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About Heppner gazette-times. (Heppner, Or.) 1925-current | View Entire Issue (July 31, 1969)
HEPPNER GAZETTE-TIMES, Thursday. July 31. 1969
THE W HEPPNEH
Heppner. Oregon 97836
MORROW COUNTY'S NEWSPAPER
The Heppner Gazette established March 30, 1883. The Heppner
Times established November 18, 18U7. consolidated rcDruary io,
AMOclmtlon Founded 1883
HELEN E. SHERMAN - PUBLISHER
KIT ANDERSON MANAGING EDITOR
by Evarttt L Cutter
Subscription Rates: $5.00 Year. Single Copy 10 Cents. Mailed Single
Copies 15 Cents In Advance.; Minimum Billing 50 cents. juoiisnea
Every Thursday and Entered at the Post Office at Heppner, Oregon,
as Second Class Matter.
Office Hours: 8 a.m. to 6 p.m., Monday through Friday; 9 a.m.
until noon Saturday.
Groups Continue Study
Of School Efficiencies
Dissolution of a one-year-old
Oregon corporation this month
Is cettlng little notice in rela
tion to the magnitude of its
work and potential impact on
the state's public schools.
The corporation Is the non-
nroiit Busness Task Force on
Education, Inc., a volunteer bus
inessmen s organization which
conducted an efficiency study of
elementary and secondary
schools to see where they might
save in their business-manage
Now its work is done, al- Chamber of Commerce. Wagon
though its recommendations are wheel Dining Room, 12 noon
me Kuu.nn.-i vi M-vnai muuips. rire Department, 7:30 p m
Directors last week voted to dis- South Morrow Ministerial Asso
soive, aim id turn over inc irens- elation, 1 p.m.
urys remaining i.iuu 10 ine city Council, City Hall, 7:30
COUCH I ion.
groups to help Implement prac
So. while th Business Ta,k
Force on Education. Inc., soon
win cease to exist, its work
coos on. If most of its ideas are
realized by those who have ta
ken up the torch, its brief life
will have left an Indelible plus
mnrK on uregon education and
The Business Task Force study
Tuesday. August 5
Contamination Man or Moon?
(Reprinted from the Albany Democrat Herald!
Already the U. S. pure air and water forces are begin
ning to worry about the danger of man's polluting the moon
as he has the earth.
Of course Spacemen Nell A. Armstrong and Edwin F. Al
drin, Jr., discarded their two special space suits, boots, gloves
and tools they used in gathering up samples of moon terra
firma and exuded, according to the estimate of Alton Blakes
lee, AP science editor, more than 300,000 germs during their
sojurn on the moon.
Left behind also was an American flag, supported by a
frame which served In lieu of wind to extend the flag out
ward from its staff; a seismograph and a television camera.
Neither these gifts to the moon nor the vehicle which brought
them had been sterilized, so admittedly there is a remote pos
sibility that the earth envoys have spawned a rash of mi
crobes on the moon, but that Is too remote to justify a cam
paign against further visits to earth's satellite. And it will
be noted the moon was not one whit paler nor sicklier look
ing after than before the Junar module landed.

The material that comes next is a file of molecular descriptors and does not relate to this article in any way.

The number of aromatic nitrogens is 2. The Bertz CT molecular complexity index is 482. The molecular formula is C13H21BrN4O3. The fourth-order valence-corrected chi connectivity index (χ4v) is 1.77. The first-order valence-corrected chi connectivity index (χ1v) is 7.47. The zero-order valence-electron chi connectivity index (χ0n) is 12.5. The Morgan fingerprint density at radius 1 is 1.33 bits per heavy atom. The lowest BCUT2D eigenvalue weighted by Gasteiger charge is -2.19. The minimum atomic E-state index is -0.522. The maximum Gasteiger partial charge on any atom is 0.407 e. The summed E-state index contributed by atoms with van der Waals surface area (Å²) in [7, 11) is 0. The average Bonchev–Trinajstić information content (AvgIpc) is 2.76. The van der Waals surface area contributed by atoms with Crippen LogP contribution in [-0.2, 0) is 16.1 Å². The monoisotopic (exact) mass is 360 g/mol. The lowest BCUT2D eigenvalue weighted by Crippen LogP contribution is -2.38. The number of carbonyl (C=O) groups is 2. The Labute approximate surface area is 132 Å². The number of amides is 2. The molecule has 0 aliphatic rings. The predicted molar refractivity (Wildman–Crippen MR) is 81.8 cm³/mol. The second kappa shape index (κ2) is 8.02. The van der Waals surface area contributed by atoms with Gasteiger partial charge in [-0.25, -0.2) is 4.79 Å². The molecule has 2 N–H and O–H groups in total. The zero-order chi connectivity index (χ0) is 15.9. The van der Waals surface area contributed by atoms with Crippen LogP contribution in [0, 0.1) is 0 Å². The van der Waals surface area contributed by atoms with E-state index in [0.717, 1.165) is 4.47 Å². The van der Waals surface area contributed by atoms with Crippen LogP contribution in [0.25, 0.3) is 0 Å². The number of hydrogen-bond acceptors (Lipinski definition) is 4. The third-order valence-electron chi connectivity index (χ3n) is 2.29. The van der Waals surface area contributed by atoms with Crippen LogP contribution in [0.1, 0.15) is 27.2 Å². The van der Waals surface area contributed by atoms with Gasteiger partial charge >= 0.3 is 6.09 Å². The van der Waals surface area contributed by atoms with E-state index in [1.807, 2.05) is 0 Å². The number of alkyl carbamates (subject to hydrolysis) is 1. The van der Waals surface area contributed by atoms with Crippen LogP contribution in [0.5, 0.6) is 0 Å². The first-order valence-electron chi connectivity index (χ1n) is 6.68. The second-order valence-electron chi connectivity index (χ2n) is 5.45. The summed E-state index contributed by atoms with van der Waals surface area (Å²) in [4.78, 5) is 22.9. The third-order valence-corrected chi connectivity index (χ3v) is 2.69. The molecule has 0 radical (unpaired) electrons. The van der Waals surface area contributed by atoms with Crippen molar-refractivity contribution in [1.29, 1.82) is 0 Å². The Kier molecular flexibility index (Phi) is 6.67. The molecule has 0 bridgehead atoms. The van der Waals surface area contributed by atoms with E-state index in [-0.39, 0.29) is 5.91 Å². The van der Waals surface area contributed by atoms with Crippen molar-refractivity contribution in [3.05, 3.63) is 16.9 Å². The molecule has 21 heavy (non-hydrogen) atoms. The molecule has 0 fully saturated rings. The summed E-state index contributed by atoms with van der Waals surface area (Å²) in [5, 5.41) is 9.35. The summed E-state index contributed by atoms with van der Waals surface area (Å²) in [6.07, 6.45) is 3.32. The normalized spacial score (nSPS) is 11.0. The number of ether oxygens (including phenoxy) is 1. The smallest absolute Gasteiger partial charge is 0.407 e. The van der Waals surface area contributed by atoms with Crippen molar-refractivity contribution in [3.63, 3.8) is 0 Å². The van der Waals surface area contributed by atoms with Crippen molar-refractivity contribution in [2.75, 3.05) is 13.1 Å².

If the abandoned accoutrements of Armstrong and Al
drin represent the maximum of earth materials left on the
moon, there Is little danger that the lunar orb will become
visibly a garbage dump even though none of the discard
will be oxidized.
And, for that reason, It is extremely unlikely that early
bacteria will find the moon a benign host. All life on earth
Is geared to survival only In the gasses that constitute the
earth's atmosphere, and to earth's temperatures. Since the
moon has no discernible atmosphere to shield Its surface from
extremes of the sun's heat by day or to retain warmth by
night to temper frigidity, It Is pretty well defended against
intrusion of bugs from lunar landing devices. In short, the
moon Is pretty well sterilized against any earthly living thing.
On the other hand, there is also a remote possibility that
the moon may harbor some microbes of its own. That is
why the rocks and other ground samples brought to the earth
by the moon visitors are being kept sealed until they can
be Inspected and analyzed without posing danger of contam
inating humans, and why the astronauts are being consigned
to quarantine on their return.
You see, while there Is probably no one on the moon to
catch diseases, there are living things on earth that might
be destroyed by moon germs thriving under earth conditions
without meeting natural counter-bacteria.
These precautions will be necessary at least until it is
established there is no life of any kind on the moon.
Genesis -- Last Chapter
In the end,
There was Earth, and It was with form and beauty.
And man dwelt upon the lands of the Earth, the meadows
And he said, "Let us build our dwellings in this place of
And he built cities and covered the Earth with concrete and
And the meadows were gone.
And man said, "It is good."
On the second day, man looked upon the waters of the Earth.
And man said, "Let us put our wastes in the waters that the
dirt will be washed away."
And man did.
And the waters became polluted and foul In their smell.
And man said, "It Is good."
On the third day, man looked upon the forests of the Earth
and saw they were beautiful. And man said, "Let us cut
the timber for our homes and grind the wood for our use."
And man did.
And the lands became barren and the trees were gone.
And man said, "It is good."
On the fourth day, man saw that animals were in abundance
and ran In the fields and played in the sun. And man said,
"Let us cage these animals for our amusement and kill them
for our sport."
And man did. And there were no more animals on the face
of the Earth. And man said, "It is good."
On the fifth day, man breathed the air of the Earth. And
man said, "Let us dispose of our wastes into the air for winds
shall blow them away." And man did. And the air became
filled with the smoke and the fumes could not be blown
away. And the air became heavy with dust and choked and
burned. And man said, "It is good."
On the sixth day man saw himself; and seeing the many
languages and tongues, he feared and hated. And man said,
"Let us build great machines and destroy these lest they